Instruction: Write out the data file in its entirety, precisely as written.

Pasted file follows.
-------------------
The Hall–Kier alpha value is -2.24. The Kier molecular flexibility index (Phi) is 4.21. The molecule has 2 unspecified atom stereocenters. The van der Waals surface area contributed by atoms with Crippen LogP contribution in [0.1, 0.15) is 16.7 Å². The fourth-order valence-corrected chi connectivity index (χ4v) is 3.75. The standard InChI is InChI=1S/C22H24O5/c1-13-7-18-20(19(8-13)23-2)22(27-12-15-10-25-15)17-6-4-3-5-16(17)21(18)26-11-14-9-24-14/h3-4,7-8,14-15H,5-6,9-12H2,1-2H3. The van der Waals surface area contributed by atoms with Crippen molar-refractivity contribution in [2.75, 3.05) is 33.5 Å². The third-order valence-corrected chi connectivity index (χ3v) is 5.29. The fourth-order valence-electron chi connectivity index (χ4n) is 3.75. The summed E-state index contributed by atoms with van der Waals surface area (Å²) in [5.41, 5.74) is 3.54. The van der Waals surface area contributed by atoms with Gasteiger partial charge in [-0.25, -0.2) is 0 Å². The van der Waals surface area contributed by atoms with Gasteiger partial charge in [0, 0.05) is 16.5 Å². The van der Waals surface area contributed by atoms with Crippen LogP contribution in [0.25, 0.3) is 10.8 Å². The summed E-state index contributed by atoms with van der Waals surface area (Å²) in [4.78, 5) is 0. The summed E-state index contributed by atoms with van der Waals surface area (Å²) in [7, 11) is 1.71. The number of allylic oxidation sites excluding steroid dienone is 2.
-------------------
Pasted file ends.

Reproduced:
The Hall–Kier alpha value is -2.24. The Kier molecular flexibility index (Phi) is 4.21. The molecule has 2 unspecified atom stereocenters. The van der Waals surface area contributed by atoms with Crippen LogP contribution in [0.1, 0.15) is 16.7 Å². The fourth-order valence-corrected chi connectivity index (χ4v) is 3.75. The standard InChI is InChI=1S/C22H24O5/c1-13-7-18-20(19(8-13)23-2)22(27-12-15-10-25-15)17-6-4-3-5-16(17)21(18)26-11-14-9-24-14/h3-4,7-8,14-15H,5-6,9-12H2,1-2H3. The van der Waals surface area contributed by atoms with Crippen molar-refractivity contribution in [2.75, 3.05) is 33.5 Å². The third-order valence-corrected chi connectivity index (χ3v) is 5.29. The fourth-order valence-electron chi connectivity index (χ4n) is 3.75. The summed E-state index contributed by atoms with van der Waals surface area (Å²) in [5.41, 5.74) is 3.54. The van der Waals surface area contributed by atoms with Gasteiger partial charge in [-0.25, -0.2) is 0 Å². The van der Waals surface area contributed by atoms with Gasteiger partial charge in [0, 0.05) is 16.5 Å². The van der Waals surface area contributed by atoms with Crippen LogP contribution in [0.25, 0.3) is 10.8 Å². The summed E-state index contributed by atoms with van der Waals surface area (Å²) in [4.78, 5) is 0. The summed E-state index contributed by atoms with van der Waals surface area (Å²) in [7, 11) is 1.71. The number of allylic oxidation sites excluding steroid dienone is 2.